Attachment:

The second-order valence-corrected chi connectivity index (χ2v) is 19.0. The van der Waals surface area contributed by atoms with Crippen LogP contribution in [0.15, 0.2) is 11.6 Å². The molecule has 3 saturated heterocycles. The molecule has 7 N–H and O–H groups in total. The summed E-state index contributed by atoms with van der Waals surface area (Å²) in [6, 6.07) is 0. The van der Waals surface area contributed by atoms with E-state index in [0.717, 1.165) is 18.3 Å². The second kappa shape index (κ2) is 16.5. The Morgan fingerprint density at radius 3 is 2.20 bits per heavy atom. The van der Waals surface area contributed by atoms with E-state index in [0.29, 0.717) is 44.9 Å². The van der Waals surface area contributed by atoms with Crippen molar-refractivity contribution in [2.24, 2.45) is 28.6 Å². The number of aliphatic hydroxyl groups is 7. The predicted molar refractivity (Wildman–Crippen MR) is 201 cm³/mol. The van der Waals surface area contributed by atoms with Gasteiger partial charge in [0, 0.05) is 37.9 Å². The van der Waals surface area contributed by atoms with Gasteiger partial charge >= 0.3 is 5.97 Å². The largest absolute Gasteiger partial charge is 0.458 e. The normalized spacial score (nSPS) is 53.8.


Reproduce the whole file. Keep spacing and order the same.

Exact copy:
The second-order valence-corrected chi connectivity index (χ2v) is 19.0. The van der Waals surface area contributed by atoms with Crippen LogP contribution in [0.15, 0.2) is 11.6 Å². The molecule has 3 saturated heterocycles. The molecule has 7 N–H and O–H groups in total. The summed E-state index contributed by atoms with van der Waals surface area (Å²) in [6, 6.07) is 0. The van der Waals surface area contributed by atoms with E-state index in [0.717, 1.165) is 18.3 Å². The second kappa shape index (κ2) is 16.5. The Morgan fingerprint density at radius 3 is 2.20 bits per heavy atom. The van der Waals surface area contributed by atoms with E-state index in [0.29, 0.717) is 44.9 Å². The van der Waals surface area contributed by atoms with Crippen molar-refractivity contribution in [2.24, 2.45) is 28.6 Å². The number of aliphatic hydroxyl groups is 7. The predicted molar refractivity (Wildman–Crippen MR) is 201 cm³/mol. The van der Waals surface area contributed by atoms with Gasteiger partial charge in [0, 0.05) is 37.9 Å². The van der Waals surface area contributed by atoms with Gasteiger partial charge >= 0.3 is 5.97 Å². The largest absolute Gasteiger partial charge is 0.458 e. The normalized spacial score (nSPS) is 53.8.